There is the possibility of making too much of news reports that Fazal Saeed — the commander of the Tehreek-i-Taliban Pakistan (TTP) in Kurram — and his men have split from the group and decided to go it alone. Saeed’s main point of contention was the spate of suicide bombings that the TTP have carried out, which explicitly targeted civilians. He feels they are morally unjustified as Islam forbids targeting Muslim civilians. But Saeed hasn’t given up the fight altogether. He says he will continue to work to establish sharia in Pakistan and fight the US in Afghanistan. Anything that weakens the TTP should be welcomed, but losing one commander will not have an appreciable impact on the TTP’s operations. The government should look at this as an opportunity to try and ferment further splits — an enemy divided will make a far easier opponent.
The split is also not all that surprising when you consider that Kurram is the only one of the seven tribal agencies that has a Shia majority population. One of the defining features of the militant groups that combined to form the TTP is that they are anti-Shia. Fazal Saeed, by associating with the TTP, would have found it harder to maintain his popularity and recruit supporters in Kurram, given that the TTP is a Sunni movement — expecting his split to be replicated in the other Sunni-majority tribal agencies is unrealistic.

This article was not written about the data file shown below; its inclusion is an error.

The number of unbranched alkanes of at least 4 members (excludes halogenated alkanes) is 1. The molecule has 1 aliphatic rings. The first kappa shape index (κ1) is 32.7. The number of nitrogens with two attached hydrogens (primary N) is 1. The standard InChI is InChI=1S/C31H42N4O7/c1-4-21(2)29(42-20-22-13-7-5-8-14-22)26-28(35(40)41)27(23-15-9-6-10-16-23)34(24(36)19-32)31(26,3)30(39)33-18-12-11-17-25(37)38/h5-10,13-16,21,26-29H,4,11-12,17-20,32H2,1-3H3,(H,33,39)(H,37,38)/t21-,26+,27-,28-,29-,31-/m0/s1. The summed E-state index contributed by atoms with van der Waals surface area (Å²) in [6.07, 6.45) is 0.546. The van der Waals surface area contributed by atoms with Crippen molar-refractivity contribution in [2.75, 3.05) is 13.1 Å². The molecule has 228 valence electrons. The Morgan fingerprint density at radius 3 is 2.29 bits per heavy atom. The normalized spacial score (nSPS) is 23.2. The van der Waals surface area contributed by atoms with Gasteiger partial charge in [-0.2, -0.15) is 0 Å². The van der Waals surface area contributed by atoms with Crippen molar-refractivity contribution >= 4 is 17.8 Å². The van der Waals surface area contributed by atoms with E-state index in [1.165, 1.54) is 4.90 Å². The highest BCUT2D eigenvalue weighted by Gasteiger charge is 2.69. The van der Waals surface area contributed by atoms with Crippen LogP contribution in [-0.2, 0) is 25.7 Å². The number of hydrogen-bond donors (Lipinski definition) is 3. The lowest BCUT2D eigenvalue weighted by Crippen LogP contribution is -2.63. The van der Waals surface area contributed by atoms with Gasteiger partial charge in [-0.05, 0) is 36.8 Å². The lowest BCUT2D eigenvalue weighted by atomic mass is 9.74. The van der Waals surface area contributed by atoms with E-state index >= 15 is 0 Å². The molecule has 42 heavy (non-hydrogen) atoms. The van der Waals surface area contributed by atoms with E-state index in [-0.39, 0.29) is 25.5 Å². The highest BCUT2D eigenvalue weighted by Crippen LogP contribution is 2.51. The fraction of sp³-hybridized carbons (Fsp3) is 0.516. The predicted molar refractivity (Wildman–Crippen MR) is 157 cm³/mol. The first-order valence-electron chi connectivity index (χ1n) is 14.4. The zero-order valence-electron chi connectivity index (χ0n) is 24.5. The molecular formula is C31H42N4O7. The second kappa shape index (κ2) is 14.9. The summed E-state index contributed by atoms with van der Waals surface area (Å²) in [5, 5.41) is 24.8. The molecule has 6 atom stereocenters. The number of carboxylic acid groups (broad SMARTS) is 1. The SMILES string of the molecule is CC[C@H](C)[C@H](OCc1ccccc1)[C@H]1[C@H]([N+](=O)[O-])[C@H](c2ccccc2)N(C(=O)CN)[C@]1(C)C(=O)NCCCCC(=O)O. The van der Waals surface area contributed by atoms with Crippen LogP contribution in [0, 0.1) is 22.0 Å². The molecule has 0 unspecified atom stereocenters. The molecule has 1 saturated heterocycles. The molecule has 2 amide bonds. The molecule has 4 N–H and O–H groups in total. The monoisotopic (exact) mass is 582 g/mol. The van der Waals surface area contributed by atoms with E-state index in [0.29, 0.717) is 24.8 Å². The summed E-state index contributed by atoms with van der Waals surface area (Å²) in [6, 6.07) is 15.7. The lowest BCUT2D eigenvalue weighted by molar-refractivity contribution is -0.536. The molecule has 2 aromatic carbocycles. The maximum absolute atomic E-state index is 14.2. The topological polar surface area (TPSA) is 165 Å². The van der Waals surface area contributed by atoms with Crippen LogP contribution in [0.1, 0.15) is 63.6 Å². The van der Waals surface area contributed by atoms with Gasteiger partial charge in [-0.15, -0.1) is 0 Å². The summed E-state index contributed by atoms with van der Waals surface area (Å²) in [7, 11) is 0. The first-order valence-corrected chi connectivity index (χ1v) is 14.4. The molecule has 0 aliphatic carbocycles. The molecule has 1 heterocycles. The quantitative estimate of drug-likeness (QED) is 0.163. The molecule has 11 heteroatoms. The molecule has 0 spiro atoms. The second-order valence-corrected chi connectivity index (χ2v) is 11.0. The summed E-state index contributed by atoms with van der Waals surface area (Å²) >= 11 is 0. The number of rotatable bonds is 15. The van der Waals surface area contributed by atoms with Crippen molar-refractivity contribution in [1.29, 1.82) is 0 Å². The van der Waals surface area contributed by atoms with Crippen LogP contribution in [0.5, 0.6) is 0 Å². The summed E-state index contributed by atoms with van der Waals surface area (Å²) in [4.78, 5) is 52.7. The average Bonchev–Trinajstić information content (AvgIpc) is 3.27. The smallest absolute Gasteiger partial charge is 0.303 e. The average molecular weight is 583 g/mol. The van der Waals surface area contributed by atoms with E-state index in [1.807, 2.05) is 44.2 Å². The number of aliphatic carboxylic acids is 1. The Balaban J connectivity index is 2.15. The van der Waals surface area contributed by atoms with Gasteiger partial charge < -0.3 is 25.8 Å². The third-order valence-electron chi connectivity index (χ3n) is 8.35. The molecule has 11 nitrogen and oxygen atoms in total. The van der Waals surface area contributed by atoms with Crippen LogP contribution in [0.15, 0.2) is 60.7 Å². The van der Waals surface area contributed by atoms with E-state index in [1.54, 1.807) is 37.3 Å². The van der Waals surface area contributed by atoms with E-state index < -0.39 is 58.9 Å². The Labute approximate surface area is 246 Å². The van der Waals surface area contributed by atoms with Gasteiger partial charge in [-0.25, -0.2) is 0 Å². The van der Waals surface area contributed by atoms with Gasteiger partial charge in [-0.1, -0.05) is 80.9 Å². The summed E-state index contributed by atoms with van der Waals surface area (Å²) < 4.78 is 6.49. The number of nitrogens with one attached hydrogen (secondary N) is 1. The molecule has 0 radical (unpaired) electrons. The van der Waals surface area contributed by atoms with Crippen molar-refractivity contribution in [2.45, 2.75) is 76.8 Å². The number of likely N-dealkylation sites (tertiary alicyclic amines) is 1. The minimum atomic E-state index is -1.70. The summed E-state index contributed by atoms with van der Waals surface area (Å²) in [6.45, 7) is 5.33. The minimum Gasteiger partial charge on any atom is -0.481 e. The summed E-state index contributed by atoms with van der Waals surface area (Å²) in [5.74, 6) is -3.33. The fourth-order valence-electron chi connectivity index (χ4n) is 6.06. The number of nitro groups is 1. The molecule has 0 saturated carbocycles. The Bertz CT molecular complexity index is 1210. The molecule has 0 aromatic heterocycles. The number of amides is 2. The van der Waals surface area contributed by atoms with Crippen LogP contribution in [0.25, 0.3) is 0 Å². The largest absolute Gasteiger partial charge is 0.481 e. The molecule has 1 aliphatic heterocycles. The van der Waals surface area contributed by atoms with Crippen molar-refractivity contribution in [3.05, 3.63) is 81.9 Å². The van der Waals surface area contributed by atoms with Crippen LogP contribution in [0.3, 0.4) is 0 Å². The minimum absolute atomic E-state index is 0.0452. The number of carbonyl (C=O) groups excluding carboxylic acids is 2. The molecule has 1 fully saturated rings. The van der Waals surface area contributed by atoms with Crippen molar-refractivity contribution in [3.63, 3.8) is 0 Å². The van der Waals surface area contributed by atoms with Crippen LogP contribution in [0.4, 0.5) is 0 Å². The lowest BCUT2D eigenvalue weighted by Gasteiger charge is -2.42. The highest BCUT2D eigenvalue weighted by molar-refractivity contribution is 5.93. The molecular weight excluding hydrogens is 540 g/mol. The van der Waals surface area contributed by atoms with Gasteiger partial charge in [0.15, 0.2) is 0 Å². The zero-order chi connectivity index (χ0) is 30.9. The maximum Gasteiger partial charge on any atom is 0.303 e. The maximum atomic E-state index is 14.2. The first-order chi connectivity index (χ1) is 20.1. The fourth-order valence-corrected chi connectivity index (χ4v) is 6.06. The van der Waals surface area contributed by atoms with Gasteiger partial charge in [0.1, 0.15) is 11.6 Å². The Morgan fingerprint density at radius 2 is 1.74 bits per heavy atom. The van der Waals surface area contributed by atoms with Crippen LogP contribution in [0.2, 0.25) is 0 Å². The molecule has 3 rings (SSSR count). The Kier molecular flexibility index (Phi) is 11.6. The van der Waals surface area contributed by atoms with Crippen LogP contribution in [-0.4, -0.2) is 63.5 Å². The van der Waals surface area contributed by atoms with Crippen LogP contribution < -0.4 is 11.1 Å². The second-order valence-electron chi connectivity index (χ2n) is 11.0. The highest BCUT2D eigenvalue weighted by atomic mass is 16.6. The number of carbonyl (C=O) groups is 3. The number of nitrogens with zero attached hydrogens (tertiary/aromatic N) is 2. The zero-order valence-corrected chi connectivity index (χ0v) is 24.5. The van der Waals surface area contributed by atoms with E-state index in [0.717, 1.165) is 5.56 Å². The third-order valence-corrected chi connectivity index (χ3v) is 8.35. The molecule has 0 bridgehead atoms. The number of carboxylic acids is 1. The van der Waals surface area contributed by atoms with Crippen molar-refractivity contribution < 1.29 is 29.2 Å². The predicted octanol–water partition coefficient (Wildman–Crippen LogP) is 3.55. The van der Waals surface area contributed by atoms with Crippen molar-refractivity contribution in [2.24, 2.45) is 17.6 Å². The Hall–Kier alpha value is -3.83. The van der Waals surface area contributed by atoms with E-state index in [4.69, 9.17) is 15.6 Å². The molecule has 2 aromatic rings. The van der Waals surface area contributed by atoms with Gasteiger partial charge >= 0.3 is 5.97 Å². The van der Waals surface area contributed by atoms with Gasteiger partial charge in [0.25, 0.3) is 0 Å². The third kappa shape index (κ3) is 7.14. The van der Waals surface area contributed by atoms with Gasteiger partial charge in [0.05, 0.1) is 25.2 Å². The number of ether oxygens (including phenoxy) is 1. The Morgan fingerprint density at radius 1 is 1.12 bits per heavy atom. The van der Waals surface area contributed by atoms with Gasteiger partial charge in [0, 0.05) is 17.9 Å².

The best way to engineer a permanent split in the Taliban is by dividing the top leadership. After former TTP chief Baitullah Mehsud was killed in a drone attack, there was a period of uncertainty before the new leader, Hakimullah Mehsud, was announced. This is the most opportune moment to sow seeds of rivalry, hatred and suspicion among those leaders hoping to become the new chief. For that, though, the government and the military need good intelligence, particularly in the form of informants and double agents within the TTP. Until they manage that, Fazal Saeed’s split will be little more than a one-off with no lasting consequences.
Published in The Express Tribune, June 29th, 2011.